Almost a yearly affair, the existence of Special Assistance Programme (SAP) schools has been questioned again and again, only to be justified yet again and again. We would have to trace its origins to understand its purpose and then unpack the privileges gifted to the SAP schools, which brings us to the central question: does their continued existence pose more harm than good?
As Singapore reaches fifty-five, it’s always fun to reflect on the pride of our nation and question the extent of which these feelings of pride are genuine or enforced messages from “nation-building”.
I posed this question to my tiny following of university graduates and aunts that strayed from Facebook: Are you proud to be a Singaporean?
As with all controversial things uploaded online, the video was swiftly taken down but the damage had already been done. Joanna Theng and Jaime Wong, the two featured in the video, also issued apologies of their own, before the former decided to “take some time off social media”. Despite the criticism, some have come to their defence, asserting that the pair were merely expressing their own harmless opinions. And this is where I disagree.
You may have noticed the same few uncles or aunties sitting at a corner of the coffee shop near your house, or staring into space at the void deck.
Have you ever thought of what kept them alone all these while?
Even if you may not have taken notice of them, home alone elderly will soon be a prominent issue in Singapore.
The current pandemic has unveiled many structural issues at home, from the cramped living conditions of migrant workers to the under-payed services that are often essential. While there are a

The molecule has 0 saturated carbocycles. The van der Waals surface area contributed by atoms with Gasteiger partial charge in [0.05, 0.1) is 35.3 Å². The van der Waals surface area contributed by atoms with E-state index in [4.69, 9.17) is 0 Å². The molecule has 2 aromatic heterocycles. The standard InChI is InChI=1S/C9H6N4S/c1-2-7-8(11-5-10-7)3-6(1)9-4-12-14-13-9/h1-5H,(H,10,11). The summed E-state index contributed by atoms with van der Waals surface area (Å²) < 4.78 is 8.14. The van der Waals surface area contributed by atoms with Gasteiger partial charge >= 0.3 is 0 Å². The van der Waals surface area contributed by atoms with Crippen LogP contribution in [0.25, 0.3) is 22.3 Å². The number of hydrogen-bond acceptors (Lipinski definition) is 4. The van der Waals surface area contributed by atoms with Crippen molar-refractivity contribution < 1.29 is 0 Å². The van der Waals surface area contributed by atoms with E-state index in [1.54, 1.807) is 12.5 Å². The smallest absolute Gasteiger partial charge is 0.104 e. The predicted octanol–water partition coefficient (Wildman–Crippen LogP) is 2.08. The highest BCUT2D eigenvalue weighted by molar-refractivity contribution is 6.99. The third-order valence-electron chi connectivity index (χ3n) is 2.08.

host of things to work on moving toward a new normal, one important topic seems to have escaped mainstream discussion amid all that is going on – mental health in Singapore.
Xiao Mei Mei. A familiar trope that most Singaporeans have grown up with. However, after spending about two hours in TikTok hell and coming across at least 20 XMMs staring at me through the screen a thought occurred to me. Is this right?
Though the circuit breaker period has revealed many who have fallen through the cracks of Singapore society, it has also spotlighted the work of various peoples and organisations who are stepping in to plug the gap. In this series, we hear from activists to find out how COVID-19 has changed their different fields of activism, including mental health, migrant worker advocacy and LGBTQ rights.
The recent #BlackLivesMatter movement in the USA prompted many in Singapore to post petitions and raise awareness for the many injustices faced by the African-American community… As always, if you are a member of the majority confronting your privilege, talking about this will be uncomfortable, and it should make you feel that way. So, let us face the very real reality of racism in Singapore and examine how we all can work together to mitigate this sickness rooted in our beloved city-state.
The year is 2020, and the Little Red Dot of Southeast Asia has managed to position itself as a thriving and peaceful city. Most of this tranquility can be said to have stemmed from the racial and religious harmony forged among the citizens of Singapore, accounting for a particularly cohesive community.
Consider this: Are we truly the harmonious society we project ourselves to be, absent of all errors?
During these times when we are all staying home, we are more aware of our homes, of the roofs over our heads. The roofs that were built not by our people, but by our brothers from our neighbouring countries, the migrant construction workers. And yet, these people that helped build up our cosmopolitan country are often not welcomed with thanks and praise, but with disdain and blame.